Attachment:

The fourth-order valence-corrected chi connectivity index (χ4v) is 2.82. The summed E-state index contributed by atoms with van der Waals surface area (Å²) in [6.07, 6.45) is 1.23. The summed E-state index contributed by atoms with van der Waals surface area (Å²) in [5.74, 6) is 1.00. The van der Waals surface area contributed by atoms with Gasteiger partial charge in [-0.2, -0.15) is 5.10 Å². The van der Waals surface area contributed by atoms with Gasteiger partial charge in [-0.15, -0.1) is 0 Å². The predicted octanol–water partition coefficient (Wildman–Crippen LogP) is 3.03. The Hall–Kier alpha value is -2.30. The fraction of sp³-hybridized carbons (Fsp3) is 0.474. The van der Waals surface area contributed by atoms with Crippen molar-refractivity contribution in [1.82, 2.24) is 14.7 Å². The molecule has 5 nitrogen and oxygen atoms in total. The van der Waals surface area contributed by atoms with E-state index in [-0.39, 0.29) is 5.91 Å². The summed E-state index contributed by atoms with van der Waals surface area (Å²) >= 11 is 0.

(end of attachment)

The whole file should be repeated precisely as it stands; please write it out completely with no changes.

The fourth-order valence-corrected chi connectivity index (χ4v) is 2.82. The summed E-state index contributed by atoms with van der Waals surface area (Å²) in [6.07, 6.45) is 1.23. The summed E-state index contributed by atoms with van der Waals surface area (Å²) in [5.74, 6) is 1.00. The van der Waals surface area contributed by atoms with Gasteiger partial charge in [-0.2, -0.15) is 5.10 Å². The van der Waals surface area contributed by atoms with Gasteiger partial charge in [-0.15, -0.1) is 0 Å². The predicted octanol–water partition coefficient (Wildman–Crippen LogP) is 3.03. The Hall–Kier alpha value is -2.30. The fraction of sp³-hybridized carbons (Fsp3) is 0.474. The van der Waals surface area contributed by atoms with Crippen molar-refractivity contribution in [1.82, 2.24) is 14.7 Å². The molecule has 5 nitrogen and oxygen atoms in total. The van der Waals surface area contributed by atoms with E-state index in [-0.39, 0.29) is 5.91 Å². The summed E-state index contributed by atoms with van der Waals surface area (Å²) >= 11 is 0.